Only God can bring out good from human suffering; only Christianity can transform dependence, vulnerability, weakness, and poverty into vehicles of grace from God.
Uniquely personal forms of activity, Tranzillo points out, remain open to the most vulnerable of the vulnerable, even while they are incapable of performing actions requiring a fully mature psycho-moral personality. In the case of a severely mentally disabled person, there is still an active expression of himself precisely as a passive subject who is vulnerable and dependent because of his inability to subject his natural dynamisms to his own personal governance. In passively offering himself to another or others, this vulnerable person invites and may oblige others to discover themselves anew in the actions they take to affirm the humanity of this vulnerable “Thou.” In this interaction, the mentally disabled person may develop a measure of capacity and independence he would not otherwise have achieved. In any event, both persons in this relationship grow in self-fulfillment. Caregivers often say they have received much more than they have given in caring for such vulnerable persons. The non-functional person can give a functional person, who may often be scurrying about “doing,” pause to consider what is truly important in life. After all, says Tranzillo, sheer functionality is not a value in and of itself. It is only as the radiation of one’s being to others since “being with and for others” is an ontological disposition before being realized in “doing with and for others” (122).
“But sadly there are communities and whole societies that erect or fail to dismantle barriers that keep the person with severe physical or mental disabilities from participating in interpersonal and social life to the extent he can” (123). Those who choose to alienate vulnerable persons because they seem inconvenient, embarrassing, burdensome, useless or even threatening, develop an egoism that alienates them from the deepest truth of their being as persons, says Tranzillo.
The physically disabled may not be impaired at the level of their rationality or self-consciousness, but they may not be able to communicate externally through acts of self-expression. They are, however, capable of performing interior acts of the highest order. Since interior acts may not give signs that are discernible from the outside, those who are most radically disabled may not be able to convey to anyone that they are being deprived of some care or respect that is fundamentally their right as a human person. This would be particularly true of those who are in an unconscious state. Tranzillo states that studies of unconscious experience seem to confirm that “persons can retain their consciousness while in a state of unconsciousness,” i.e. they are aware of their inner self and external environment, able to hear, understand, and to feel, while unable to respond. (Cf. p. 101 of Tranzillo; “The Unconscious Experience,” American Journal of Critical Care : 227‒32.)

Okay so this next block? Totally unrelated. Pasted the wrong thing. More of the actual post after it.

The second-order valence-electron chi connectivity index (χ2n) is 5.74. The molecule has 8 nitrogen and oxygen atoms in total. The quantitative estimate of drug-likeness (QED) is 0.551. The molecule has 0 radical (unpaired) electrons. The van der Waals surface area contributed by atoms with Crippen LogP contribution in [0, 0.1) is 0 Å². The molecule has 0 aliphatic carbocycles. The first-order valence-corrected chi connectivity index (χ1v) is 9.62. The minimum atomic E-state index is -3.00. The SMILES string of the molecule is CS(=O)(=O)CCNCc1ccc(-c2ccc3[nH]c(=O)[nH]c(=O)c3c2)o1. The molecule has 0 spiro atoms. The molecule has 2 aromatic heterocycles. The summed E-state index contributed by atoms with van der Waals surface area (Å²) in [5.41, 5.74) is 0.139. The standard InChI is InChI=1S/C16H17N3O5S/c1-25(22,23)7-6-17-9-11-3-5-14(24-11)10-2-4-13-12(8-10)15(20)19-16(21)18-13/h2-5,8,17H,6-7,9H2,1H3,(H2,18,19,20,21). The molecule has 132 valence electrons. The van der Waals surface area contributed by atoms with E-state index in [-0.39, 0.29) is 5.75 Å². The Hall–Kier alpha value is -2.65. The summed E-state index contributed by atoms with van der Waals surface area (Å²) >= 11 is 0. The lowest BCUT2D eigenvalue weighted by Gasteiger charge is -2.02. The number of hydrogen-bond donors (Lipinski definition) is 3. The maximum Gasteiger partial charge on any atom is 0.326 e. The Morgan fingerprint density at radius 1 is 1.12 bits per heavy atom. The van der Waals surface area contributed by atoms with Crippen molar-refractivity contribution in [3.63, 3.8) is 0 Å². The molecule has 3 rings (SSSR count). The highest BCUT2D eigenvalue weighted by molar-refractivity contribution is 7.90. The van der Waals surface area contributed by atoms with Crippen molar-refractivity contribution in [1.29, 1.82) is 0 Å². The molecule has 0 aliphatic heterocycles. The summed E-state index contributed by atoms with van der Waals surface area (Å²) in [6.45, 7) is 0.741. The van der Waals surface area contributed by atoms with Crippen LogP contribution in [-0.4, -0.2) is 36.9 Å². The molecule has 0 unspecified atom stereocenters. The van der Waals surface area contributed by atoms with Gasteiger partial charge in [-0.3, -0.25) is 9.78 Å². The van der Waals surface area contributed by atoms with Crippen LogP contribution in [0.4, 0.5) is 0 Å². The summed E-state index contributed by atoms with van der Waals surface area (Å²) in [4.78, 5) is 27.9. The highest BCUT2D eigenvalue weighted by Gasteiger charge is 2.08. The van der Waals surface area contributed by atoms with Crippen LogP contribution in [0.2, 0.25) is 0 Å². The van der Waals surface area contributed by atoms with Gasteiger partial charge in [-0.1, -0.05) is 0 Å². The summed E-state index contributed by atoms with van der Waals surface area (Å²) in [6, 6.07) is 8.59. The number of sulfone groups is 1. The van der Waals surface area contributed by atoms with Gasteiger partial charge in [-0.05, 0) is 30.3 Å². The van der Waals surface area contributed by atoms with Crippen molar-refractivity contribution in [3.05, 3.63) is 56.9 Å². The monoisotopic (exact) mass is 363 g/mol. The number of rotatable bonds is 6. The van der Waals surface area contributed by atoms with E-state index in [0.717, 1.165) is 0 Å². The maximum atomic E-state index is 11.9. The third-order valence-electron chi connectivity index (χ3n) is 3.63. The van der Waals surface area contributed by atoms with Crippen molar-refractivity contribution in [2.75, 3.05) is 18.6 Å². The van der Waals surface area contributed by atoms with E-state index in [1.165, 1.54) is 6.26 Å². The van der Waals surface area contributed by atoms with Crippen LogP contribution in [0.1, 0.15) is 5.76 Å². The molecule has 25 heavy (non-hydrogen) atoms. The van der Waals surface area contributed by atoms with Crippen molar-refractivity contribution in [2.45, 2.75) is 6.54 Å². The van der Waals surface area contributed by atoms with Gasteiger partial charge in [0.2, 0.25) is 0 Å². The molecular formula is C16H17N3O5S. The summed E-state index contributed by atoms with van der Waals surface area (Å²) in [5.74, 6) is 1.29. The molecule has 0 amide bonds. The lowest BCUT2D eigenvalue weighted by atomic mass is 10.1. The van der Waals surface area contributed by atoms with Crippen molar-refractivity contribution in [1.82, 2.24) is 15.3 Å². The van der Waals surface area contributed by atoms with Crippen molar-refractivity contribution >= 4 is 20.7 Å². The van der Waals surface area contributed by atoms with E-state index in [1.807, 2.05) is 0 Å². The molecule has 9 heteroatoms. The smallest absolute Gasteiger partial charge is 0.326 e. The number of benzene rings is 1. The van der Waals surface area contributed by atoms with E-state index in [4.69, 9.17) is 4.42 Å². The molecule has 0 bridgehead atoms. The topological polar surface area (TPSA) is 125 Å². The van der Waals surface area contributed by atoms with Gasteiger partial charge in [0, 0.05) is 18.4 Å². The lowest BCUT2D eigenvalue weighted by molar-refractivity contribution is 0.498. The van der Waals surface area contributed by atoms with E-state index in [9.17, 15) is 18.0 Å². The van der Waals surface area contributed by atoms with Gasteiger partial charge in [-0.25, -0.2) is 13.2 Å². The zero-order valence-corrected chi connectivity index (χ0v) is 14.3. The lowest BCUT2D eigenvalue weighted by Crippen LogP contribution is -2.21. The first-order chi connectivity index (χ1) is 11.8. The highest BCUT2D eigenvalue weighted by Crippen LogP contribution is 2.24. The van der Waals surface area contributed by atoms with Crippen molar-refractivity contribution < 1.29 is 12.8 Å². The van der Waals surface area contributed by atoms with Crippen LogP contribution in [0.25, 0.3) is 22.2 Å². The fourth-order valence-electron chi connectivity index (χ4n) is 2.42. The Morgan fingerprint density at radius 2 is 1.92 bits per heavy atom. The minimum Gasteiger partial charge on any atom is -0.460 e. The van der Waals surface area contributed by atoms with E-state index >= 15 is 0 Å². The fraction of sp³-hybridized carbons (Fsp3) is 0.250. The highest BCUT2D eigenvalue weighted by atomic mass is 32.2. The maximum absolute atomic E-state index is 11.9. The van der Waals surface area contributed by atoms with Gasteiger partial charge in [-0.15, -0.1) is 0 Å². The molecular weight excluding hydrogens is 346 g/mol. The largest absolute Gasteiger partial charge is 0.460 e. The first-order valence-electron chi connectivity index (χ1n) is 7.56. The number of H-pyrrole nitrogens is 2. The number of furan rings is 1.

Tranzillo also discusses the biblical anthropology of man as the image of God, which is deepened in the New Testament revelation of the Trinity of Divine Persons in a communion of personal love. Being vulnerable, Tranzillo points out, is not primarily a plea for help but an expression of the inherent drive to fulfill the image of God in oneself through personal and social communion with others. The dignity of dependent vulnerable persons also lies in the promise of resurrected life as the final destiny to which each is called―a reality in which the psychosomatic nature of the human being will be wholly spiritualized in a perfect reintegration of spirit and body. Thus, the human body is in itself a sacrament, a sign of the divine love that is both its origin and its destiny.